WE never know what wildlife we’ll see at Cannop Ponds, writes MANDY GRAHAM. 

Mallards and swans on the lake of course, maybe a kingfisher or wagtails at the weir….but an Osprey diving and catching a fish?

On a sunny Friday afternoon (September 29) we decided to take a walk with our cameras around Cannop Ponds. 

After enjoying some recent autumn bird arrivals–a handsome Gadwall drake, rafts of black Tufted Duck, and colourful flotillas of Mandarin Ducks–we reached the path between the two lakes. 

Four angry buzzards were chasing a large bird of prey gliding effortlessly higher on very long slender wings.

For about half an hour it repeatedly circled above the lake causing consternation among buzzards and rooks, and spooking ducks and grebes on the water. 

My husband watched with amazement as finally the big bird plunged into the top of the Pond, caught a fish and flew the length of the lake directly toward him and over his head!

A watching rook immediately took off in hot pursuit harassing it as if to make it drop the fish.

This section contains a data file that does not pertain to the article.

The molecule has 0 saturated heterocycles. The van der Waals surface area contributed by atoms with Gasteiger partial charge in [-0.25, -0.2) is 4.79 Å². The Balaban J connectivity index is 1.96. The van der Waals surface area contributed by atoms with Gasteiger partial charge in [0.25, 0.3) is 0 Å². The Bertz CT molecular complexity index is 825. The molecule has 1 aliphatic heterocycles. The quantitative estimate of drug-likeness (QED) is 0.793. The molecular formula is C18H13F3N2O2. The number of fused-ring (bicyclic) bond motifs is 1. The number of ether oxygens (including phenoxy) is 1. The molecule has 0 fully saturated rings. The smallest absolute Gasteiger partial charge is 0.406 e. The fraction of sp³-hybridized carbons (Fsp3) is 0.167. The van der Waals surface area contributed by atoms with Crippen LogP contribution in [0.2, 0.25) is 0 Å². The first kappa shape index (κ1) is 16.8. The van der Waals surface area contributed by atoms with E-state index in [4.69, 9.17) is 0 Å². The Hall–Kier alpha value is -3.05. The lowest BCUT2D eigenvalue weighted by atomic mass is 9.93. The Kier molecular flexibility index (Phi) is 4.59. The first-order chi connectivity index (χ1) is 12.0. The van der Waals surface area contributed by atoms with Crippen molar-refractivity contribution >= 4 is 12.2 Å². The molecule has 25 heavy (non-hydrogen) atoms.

He is quite convinced that the rook had been waiting and knew what was going to happen, as if it had seen the bird fishing before.

I took my pictures on the bridge next to the picnic area, and got a shot of the bird with the fish in its talons.

On checking our photos, we were astonished to confirm that it was indeed an Osprey (with no visible leg rings) possibly on its epic 3,000 miles migration to sub-Saharan Africa. 

Ospreys became extinct as a breeding species in Britain by 1916,a but in 1954 a pair of Scandinavian ospreys naturally recolonised, and now they are legally protected, their numbers slowly increasing with the help of wildlife agencies.

It was thrilling to watch this iconic bird – with a broadly 5 foot wingspan – fish in Cannop Ponds. To experience this rarity in its known territory on a Scottish loch is splendid, but to have a such an unexpected and amazing encounter locally is something to be treasured.

Cannop Ponds is more than just a beauty spot for families and fun outdoor activities, it’s one of Gloucestershire’s best hotspots for birdlife because of its amazing habitat, truly part of the Forest of Dean’s natural heritage.

How wonderful if this osprey and future ospreys were able to make use of Cannop Ponds on their migration. nd how marvellous it would be if the Ponds could continue to provide vital sanctuary for not just star birds, but for all the varied species that depend upon this beautiful waterscape, giving us so much to admire, learn and enjoy.